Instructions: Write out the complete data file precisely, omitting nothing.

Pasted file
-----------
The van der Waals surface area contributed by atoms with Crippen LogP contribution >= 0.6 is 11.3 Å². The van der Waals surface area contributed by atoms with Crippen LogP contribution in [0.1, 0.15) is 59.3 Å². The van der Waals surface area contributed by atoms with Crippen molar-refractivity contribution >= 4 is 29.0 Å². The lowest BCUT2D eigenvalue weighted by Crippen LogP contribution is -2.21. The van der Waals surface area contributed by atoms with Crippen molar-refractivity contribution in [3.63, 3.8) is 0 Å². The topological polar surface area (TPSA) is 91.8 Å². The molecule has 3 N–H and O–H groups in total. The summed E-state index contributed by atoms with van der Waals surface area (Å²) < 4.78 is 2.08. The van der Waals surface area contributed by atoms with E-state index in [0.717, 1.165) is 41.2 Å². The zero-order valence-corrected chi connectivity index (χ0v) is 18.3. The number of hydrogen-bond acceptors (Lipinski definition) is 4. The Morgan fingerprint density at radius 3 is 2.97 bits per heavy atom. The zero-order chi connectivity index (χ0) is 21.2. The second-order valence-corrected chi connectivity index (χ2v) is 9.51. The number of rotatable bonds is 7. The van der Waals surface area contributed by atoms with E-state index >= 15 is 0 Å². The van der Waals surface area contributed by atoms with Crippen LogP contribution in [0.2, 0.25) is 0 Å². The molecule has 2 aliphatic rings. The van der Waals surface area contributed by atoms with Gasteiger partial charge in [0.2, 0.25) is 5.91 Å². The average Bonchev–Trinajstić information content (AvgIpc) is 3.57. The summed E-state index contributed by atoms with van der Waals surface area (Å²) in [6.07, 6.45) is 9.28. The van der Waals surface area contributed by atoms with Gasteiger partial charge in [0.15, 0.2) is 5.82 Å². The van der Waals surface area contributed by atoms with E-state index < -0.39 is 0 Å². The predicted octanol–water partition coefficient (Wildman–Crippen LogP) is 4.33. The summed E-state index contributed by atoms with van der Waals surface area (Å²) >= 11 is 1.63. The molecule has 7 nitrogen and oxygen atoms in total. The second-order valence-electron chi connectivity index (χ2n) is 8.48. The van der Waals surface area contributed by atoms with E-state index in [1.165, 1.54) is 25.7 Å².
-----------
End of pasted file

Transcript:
The van der Waals surface area contributed by atoms with Crippen LogP contribution >= 0.6 is 11.3 Å². The van der Waals surface area contributed by atoms with Crippen LogP contribution in [0.1, 0.15) is 59.3 Å². The van der Waals surface area contributed by atoms with Crippen molar-refractivity contribution >= 4 is 29.0 Å². The lowest BCUT2D eigenvalue weighted by Crippen LogP contribution is -2.21. The van der Waals surface area contributed by atoms with Crippen molar-refractivity contribution in [3.63, 3.8) is 0 Å². The topological polar surface area (TPSA) is 91.8 Å². The molecule has 3 N–H and O–H groups in total. The summed E-state index contributed by atoms with van der Waals surface area (Å²) < 4.78 is 2.08. The van der Waals surface area contributed by atoms with E-state index in [0.717, 1.165) is 41.2 Å². The zero-order valence-corrected chi connectivity index (χ0v) is 18.3. The number of hydrogen-bond acceptors (Lipinski definition) is 4. The Morgan fingerprint density at radius 3 is 2.97 bits per heavy atom. The zero-order chi connectivity index (χ0) is 21.2. The second-order valence-corrected chi connectivity index (χ2v) is 9.51. The number of rotatable bonds is 7. The van der Waals surface area contributed by atoms with E-state index >= 15 is 0 Å². The van der Waals surface area contributed by atoms with Crippen LogP contribution in [0.2, 0.25) is 0 Å². The molecule has 2 aliphatic rings. The van der Waals surface area contributed by atoms with Gasteiger partial charge in [0.2, 0.25) is 5.91 Å². The average Bonchev–Trinajstić information content (AvgIpc) is 3.57. The summed E-state index contributed by atoms with van der Waals surface area (Å²) in [6.07, 6.45) is 9.28. The van der Waals surface area contributed by atoms with Gasteiger partial charge in [0.15, 0.2) is 5.82 Å². The van der Waals surface area contributed by atoms with E-state index < -0.39 is 0 Å². The predicted octanol–water partition coefficient (Wildman–Crippen LogP) is 4.33. The summed E-state index contributed by atoms with van der Waals surface area (Å²) >= 11 is 1.63. The molecule has 7 nitrogen and oxygen atoms in total. The second-order valence-electron chi connectivity index (χ2n) is 8.48. The van der Waals surface area contributed by atoms with E-state index in [1.165, 1.54) is 25.7 Å².